EVGA stops producing video cards, Condemning Nvidia’s lousy conduct

EVGA, a titan in the PC segment arena, is moving out of the graphics card game. The business posted on its community platform that it won’t be assembling next-generation Nvidia graphics cards.

It will persist in selling and supporting “the existing current generation products.” According to Gamers Nexus, the company doesn’t presently have plans to complete AMD or Intel graphics cards.

EVGA is reportedly choosing to no longer work with Nvidia because it handles the company as a lousy partner, according to both Gamers Nexus and JayzTwoCents. For example, the company claims that Nvidia wouldn’t suggest to EVGA how much it would have to pay to get GPU cores before publicly disclosing the price of cards like the RTX 3080. As a result, it made it challenging for EVGA to figure out how much it would have to charge for its products built around Nvidia’s tech.

Nvidia dispatched the drivers needed to take full advantage of its GPUs to journalists before it sent them to EVGA. As a result, it would keep the manufacturer in the dark about how many GPUs it would bring to integrate into its designs and products.

Gamers Nexus also conveys that EVGA has to sell high-end cards like the RTX 3080 or 3090 at a loss of “hundreds of dollars” to uphold its prices even remotely competitive with Nvidia’s own Founders Edition cards.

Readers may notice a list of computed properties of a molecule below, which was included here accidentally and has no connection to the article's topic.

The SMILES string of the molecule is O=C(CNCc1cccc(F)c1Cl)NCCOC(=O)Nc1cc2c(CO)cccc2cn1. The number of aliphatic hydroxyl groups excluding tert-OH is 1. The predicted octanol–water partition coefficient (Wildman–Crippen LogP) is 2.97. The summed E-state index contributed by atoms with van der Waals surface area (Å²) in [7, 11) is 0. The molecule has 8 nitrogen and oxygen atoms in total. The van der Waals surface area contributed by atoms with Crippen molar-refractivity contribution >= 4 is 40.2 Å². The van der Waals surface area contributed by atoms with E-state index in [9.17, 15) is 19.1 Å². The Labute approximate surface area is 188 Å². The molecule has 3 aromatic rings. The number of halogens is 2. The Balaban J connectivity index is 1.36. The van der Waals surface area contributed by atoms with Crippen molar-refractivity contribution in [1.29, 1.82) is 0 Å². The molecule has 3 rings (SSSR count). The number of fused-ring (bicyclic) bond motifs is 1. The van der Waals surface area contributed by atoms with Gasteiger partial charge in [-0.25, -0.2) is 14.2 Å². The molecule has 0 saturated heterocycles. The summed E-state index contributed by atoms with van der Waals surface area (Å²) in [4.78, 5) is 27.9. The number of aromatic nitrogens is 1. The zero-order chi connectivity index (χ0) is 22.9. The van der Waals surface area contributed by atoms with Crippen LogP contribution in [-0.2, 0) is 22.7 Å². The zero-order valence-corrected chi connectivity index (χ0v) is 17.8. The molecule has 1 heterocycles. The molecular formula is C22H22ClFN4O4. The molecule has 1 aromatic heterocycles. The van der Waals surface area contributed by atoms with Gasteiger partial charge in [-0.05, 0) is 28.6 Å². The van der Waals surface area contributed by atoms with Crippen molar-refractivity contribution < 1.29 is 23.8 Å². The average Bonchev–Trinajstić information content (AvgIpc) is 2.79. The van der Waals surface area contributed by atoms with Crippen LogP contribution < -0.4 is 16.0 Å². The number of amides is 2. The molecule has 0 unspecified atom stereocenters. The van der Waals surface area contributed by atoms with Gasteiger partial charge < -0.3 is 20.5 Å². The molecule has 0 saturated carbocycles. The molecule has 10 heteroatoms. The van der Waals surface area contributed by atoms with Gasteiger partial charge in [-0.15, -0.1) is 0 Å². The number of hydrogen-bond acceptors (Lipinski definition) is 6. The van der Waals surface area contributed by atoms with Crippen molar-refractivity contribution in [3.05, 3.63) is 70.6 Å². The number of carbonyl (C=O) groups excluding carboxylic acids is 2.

When requested to respond to these allegations, Nvidia representative Bryan Del Rizzo said that the company “had a great partnership with EVGA over the years and will resume to support them on our current generation of products. We wish Andrew and the buddies at EVGA all the best.”

EVGA didn’t immediately reply to our request for comment. Still, as Tom’s Hardware notes, it has posted a message on its summit: “EVGA is committed to our clients and will continue to deliver sales and support on the current lineup. Also, EVGA would like to thank our great community for years of support and willingness for EVGA graphics cards.”

EVGA told Gamers Nexus that it plans to stay in business and not lay off its employees. However, it seems highly likely that the business will have to get smaller or make massive expansions on other assignments — the company also provides power supplies, motherboards, and other PC components and accessories. Still, it’s primarily known for its graphics cards. On the about section of its website, the company first notes that it’s “one of the top NVIDIA authorized allies in channel sales throughout North America.”

While Nvidia’s GPU tech is positively regarded, it doesn’t have the reputation of being the most excellent company to work with. So in 2020, the gaming press sparked a wave of backlash when it told analyst Hardware Unboxed that they’d keep changing their editorial direction and test the features. But, of course, Nvidia wanted if they wanted to keep receiving the samples that let them publish day-one reviews.

On the Nvidia user forum, a thread was created asking the business to update users when they would release web drivers for its cards installed on legacy Mac Pro machines up to mid-2012 5.1 running the macOS Mojave operating system 10.14.

Web drivers are needed to enable graphics acceleration and multiple display monitor capabilities of the GPU. On its Mojave update info website, Apple declared that macOS Mojave would run on legacy machines with ‘Metal compatible’ graphics cards and detailed Metal compatible GPUs, including some manufactured by Nvidia.